Posts Tagged ‘experiencing MLK day from child’s point of view’

This past Friday I was cleaning out the supply closet with a couple of colleagues. We came across a publication of the “87 Observer” from 1960. While going through the newspaper we were struck by a poem written by a 6th grade girl named Debbie Green. I am going to publish it here today to offer up some hope, light and love in honor of Martin Luther King Jr. It is through the eyes of children that we can remember the true meaning of being united, being equal, setting aside hate. So, thank you Debbie Green, wherever you may be now, for a little reminder, especially in these trying days.

“A Poem of Brotherhood”

Human Rights- Debbie Green 6-5

When thinking of human rights,

A phase oft comes to me,

“All men are created equal”

And should be equally free.

Most of us have been made to realize

Just what human rights are,

If only the world would awaken

We might go much further than far.

Someday this whole world may unite,

Unite as never before.

With every land, we’ll clasp a hand

To signify freedom galore.

Someday I’ll glance over my shoulder

And display a widening grin.

For I’ll notice that all are ignoring

The difference in race, creed and skin.

Well, I’m thinking of human rights,

And that phrase is coming to me

“All men are created equal”

But what ever will be, will be.

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“All labor that uplifts humanity has dignity and importance and should be undertaken with painstaking excellence.” -Martin Luther King Jr.

One of the incredible things about embarking on this journey to New York City has been watching all of the new adventures and experiences through the eyes of our children. This past week has been especially thought provoking as both girls learned about an important figure in US and World history, the brave and inspiring, Dr. King. Ron and I sat at the dinner table and listened as the girls enthusiastically relayed the stories and lessons that they had been told.

R, (in kindergarten, our future politician) explained that there was a time when dark skinned people were treated unfairly and were not able to go to the same schools as light skinned people. She told us very forcefully that the dark skinned school was a bad school and did not have the same opportunities (her words) as the light skinned school. She could NOT believe that light and dark skinned children could not go to school together.  Her homework this weekend was to write out a sentence about something she had learned about Martin Luther King. This is the sentence she came up with “Dr. King knew the rules weren’t fair, so he helped to change them”.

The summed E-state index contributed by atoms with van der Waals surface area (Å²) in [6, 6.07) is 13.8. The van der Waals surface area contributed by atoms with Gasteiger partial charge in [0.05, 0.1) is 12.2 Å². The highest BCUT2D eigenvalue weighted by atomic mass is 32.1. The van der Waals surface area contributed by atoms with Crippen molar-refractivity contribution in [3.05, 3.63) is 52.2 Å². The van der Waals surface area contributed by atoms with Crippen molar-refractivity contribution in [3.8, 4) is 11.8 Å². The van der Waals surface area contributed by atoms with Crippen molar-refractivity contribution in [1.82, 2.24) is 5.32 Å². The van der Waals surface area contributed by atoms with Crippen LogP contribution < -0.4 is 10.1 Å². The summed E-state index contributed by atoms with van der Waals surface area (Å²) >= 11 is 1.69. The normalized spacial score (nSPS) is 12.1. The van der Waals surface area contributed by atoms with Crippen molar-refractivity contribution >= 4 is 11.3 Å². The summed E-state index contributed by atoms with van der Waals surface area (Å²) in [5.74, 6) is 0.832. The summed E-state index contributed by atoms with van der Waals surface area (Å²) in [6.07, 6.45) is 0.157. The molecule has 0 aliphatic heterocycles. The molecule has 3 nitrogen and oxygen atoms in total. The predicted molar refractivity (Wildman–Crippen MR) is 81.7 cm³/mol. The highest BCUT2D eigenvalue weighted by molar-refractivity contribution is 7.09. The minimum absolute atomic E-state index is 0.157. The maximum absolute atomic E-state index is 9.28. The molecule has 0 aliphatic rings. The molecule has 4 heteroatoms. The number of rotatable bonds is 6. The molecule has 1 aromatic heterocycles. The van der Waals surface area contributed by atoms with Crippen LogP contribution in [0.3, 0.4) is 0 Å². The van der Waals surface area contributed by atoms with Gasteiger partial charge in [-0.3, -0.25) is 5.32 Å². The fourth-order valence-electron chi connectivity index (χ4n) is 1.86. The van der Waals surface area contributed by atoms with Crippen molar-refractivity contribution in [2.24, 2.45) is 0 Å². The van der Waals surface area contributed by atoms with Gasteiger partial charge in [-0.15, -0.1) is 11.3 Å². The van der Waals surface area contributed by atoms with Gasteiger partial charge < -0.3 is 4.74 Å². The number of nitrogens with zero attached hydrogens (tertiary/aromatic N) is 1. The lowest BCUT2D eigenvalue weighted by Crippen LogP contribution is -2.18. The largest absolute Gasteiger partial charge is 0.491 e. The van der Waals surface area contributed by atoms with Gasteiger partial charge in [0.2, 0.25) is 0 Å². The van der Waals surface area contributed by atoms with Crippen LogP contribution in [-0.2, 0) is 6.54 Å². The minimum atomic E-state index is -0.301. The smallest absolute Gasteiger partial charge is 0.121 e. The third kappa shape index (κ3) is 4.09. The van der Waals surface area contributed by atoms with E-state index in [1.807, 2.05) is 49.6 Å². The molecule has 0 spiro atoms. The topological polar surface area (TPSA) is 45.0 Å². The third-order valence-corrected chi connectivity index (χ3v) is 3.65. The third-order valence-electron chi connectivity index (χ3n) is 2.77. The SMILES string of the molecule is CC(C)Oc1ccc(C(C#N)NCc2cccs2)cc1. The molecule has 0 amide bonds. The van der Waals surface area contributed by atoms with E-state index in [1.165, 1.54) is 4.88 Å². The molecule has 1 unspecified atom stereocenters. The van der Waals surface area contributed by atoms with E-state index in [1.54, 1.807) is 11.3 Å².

A, (our 3rd grade drama queen) was much more animated in the telling of her story. She said that the story that made her ANGRY and that she COULD NOT BELIEVE was when a white woman told a black woman to get out of her seat on the bus and move to the back. And, she also wanted us to know that there was a time when white and black people were not allowed to use the same water fountains OR get married to each other. She said that Martin Luther King was assassinated for standing up for what he believed was right. A ended her story with “CAN YOU BELIEVE THAT??”

Last night our oldest daughter wanted us to download a children’s book about the life of Martin Luther King and then she proceeded to read it to our youngest daughter. I have never been more proud.

They have good hearts and are just beginning to learn about the ugliness that unfortunately exists in the big bad world. I love that they want to learn and that they ask the important questions. I just hope that I am brave enough to answer them. They are the future and I love looking at it through their eyes. Eyes that do not separate by color, sexuality or religion. Eyes that look at the world with excitement, wonder, imagination and hope.  Eyes that believe anything is possible. Change is happening through this generation and I believe Dr. King would be proud.

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